October 4, 2022

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Un“lucky” fugitive pleads guilty to double firearms charges

11 min read
A 44-year-old Corpus Christi resident has pleaded guilty to illegally possessing a firearm as a felon and possessing a firearm in furtherance of a drug trafficking crime,

More from: March 2, 2022

  • Special Presidential Envoy for Climate John Kerry’s Travel to Europe
    In Crime Control and Security News
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  • National Security Snapshot: Challenges Facing DOD in Strategic Competition with China
    In U.S GAO News
    This snapshot draws from a number of GAO reports to provide examples of the multiple challenges facing the Department of Defense from China. It also identifies opportunities for the Department to improve its efforts in strategic competition with China. For more information, contact Cathleen A. Berrick at (202) 512-3404 or BerrickC@gao.gov.

    [Read More…]

  • Member of Neo-Nazi Group Sentenced for Plot to Target Journalists and Advocates
    In Crime News
    Johnny Roman Garza, 21, a member of the Neo-Nazi group Atomwaffen Division, was sentenced today to 16 months in prison and three years of supervised release for his role in a plot to threaten and intimidate journalists and advocates who worked to expose anti-Semitism.

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  • Secretary Blinken’s Call with Danish Foreign Minister Kofod
    In Crime Control and Security News
    Office of the [Read More…]
  • Man Sentenced to 45 Years in Federal Prison for Sexual Abuse of Two- and Seven-Year-Old Children to Produce Child Pornography
    In Crime News
    Today, Brian Anthony Gilbert, 34, of Owings Mills, Maryland, was sentenced to a total of 540 months, or 45 years, in federal prison, followed by lifetime supervised release, for two counts of production and one count of possession of child pornography.

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  • John Kerry Virtual Leaders Summit on Climate Opening Remarks
    In Climate – Environment – Conservation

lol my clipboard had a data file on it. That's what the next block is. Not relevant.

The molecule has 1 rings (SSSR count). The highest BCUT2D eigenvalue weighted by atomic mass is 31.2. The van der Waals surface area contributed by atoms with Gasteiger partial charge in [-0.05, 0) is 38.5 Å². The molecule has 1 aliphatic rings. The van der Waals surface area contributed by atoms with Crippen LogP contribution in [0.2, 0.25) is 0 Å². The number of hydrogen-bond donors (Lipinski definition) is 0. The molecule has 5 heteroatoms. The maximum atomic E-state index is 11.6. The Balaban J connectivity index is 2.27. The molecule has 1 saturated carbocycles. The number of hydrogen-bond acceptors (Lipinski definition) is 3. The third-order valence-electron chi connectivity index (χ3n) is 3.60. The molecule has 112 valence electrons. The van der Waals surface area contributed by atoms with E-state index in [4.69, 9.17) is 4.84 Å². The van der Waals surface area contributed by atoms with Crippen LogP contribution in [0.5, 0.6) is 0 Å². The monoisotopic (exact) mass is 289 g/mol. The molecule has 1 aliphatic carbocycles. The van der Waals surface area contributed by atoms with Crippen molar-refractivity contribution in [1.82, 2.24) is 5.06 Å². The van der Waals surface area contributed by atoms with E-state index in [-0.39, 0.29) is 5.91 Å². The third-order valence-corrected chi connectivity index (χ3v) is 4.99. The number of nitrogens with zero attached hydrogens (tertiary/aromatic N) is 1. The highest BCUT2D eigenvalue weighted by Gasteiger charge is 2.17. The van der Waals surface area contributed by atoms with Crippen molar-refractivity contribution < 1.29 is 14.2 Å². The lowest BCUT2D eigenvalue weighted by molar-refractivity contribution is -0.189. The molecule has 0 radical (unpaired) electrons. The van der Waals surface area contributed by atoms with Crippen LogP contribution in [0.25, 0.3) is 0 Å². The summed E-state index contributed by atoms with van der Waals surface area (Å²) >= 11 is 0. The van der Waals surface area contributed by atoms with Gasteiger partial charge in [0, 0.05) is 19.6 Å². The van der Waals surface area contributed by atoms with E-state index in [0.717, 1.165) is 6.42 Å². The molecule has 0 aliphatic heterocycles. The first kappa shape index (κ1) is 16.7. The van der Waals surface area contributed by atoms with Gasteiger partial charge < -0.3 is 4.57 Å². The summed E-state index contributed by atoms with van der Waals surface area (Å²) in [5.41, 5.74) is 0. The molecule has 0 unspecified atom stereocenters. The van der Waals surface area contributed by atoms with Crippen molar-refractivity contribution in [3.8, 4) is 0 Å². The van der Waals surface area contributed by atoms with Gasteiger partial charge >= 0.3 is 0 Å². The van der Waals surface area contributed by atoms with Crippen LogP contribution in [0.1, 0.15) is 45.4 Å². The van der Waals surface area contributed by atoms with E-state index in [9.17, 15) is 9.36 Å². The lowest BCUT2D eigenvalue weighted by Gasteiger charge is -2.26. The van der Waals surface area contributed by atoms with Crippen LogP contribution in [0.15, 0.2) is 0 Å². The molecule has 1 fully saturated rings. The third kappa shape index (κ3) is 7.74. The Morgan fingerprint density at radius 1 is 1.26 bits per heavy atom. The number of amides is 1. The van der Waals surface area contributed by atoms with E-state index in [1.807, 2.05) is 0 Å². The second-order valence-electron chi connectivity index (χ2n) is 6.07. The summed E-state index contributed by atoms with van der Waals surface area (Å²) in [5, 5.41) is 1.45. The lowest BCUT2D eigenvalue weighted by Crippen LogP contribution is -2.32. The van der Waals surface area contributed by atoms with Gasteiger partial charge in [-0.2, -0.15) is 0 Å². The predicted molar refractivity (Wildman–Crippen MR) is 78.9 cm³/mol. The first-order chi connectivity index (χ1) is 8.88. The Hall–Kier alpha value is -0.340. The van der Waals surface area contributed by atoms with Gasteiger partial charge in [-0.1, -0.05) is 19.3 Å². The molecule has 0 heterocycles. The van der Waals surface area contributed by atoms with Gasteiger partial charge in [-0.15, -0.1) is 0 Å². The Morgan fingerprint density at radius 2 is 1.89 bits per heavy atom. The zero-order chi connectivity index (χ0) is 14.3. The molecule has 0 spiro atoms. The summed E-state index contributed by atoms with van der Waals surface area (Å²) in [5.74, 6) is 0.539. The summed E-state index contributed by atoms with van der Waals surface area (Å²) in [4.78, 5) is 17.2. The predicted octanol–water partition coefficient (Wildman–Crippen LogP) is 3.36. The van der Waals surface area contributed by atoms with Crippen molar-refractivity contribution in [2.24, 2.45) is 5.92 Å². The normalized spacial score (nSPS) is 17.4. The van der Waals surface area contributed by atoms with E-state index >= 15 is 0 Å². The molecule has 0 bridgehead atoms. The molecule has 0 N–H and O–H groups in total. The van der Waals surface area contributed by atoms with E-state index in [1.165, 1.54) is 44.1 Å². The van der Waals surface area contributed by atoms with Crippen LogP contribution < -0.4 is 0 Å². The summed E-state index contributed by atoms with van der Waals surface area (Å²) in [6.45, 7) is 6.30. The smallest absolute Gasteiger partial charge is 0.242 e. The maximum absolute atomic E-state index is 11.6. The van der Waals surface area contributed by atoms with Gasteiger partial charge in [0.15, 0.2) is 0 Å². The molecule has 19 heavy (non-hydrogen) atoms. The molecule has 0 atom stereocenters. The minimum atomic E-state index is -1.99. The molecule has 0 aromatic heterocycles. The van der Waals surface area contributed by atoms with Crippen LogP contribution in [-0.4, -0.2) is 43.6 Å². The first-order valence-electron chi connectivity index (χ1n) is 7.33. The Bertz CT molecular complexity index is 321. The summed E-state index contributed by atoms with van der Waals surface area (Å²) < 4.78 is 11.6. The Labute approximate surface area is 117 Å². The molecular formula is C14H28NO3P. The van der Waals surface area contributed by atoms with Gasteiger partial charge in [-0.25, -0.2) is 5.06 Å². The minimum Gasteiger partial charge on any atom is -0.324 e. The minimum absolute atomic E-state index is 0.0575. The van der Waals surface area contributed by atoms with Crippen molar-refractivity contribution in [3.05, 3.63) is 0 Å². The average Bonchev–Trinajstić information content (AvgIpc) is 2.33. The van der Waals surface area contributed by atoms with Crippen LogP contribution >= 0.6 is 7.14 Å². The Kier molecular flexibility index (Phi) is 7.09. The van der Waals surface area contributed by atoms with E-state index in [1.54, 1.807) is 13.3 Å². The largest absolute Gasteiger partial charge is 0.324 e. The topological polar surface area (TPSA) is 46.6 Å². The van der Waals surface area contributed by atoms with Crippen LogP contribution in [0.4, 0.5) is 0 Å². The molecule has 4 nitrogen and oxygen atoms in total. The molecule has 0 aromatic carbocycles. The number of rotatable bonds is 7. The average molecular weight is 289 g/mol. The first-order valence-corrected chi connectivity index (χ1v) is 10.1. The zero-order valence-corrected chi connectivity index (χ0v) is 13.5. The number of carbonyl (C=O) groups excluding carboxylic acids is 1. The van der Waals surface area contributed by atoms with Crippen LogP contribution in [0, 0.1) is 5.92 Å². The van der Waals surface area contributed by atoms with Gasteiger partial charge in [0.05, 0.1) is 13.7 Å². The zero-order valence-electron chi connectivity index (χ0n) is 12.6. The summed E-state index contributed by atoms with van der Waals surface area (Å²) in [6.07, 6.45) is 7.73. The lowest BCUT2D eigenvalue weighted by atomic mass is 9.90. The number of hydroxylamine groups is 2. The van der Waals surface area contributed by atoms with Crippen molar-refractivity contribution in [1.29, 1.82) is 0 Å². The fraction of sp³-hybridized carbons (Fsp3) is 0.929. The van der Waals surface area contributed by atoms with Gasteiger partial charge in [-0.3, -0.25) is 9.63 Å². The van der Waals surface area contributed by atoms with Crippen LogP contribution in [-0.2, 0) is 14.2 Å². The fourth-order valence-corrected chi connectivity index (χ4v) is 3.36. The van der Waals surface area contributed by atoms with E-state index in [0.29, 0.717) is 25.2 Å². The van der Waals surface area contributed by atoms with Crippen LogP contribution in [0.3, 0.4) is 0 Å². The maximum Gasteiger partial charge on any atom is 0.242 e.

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  • Special Envoy for Iran Robert Malley’s Travel to Moscow and Paris
    In Crime Control and Security News
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  • Swiss Confederation National Day
    In Crime Control and Security News
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  • Deputy Secretary Sherman’s Meeting with Pakistani Foreign Minister Qureshi
    In Crime Control and Security News
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  • Federal Courts Participate in Audio Livestream Pilot
    In U.S Courts
    Thirteen district courts around the country will livestream audio of select proceedings in civil cases of public interest next year as part of a two-year pilot program.

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  •  Acting UN Special Representative of the Secretary-General Stephanie Turco Williams 
    In Crime Control and Security News
    Antony J. Blinken, [Read More…]
  • Introductory Remarks of Deputy Attorney General at Announcement of Civil Antitrust Lawsuit Filed Against Google
    In Crime News
    This morning, the Department of Justice and eleven states filed an antitrust civil lawsuit against Google, for unlawfully maintaining a monopoly in general search services and search advertising in violation of section two of the Sherman Act.

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  • The United States and Japan Expand Indo-Pacific Economic Cooperation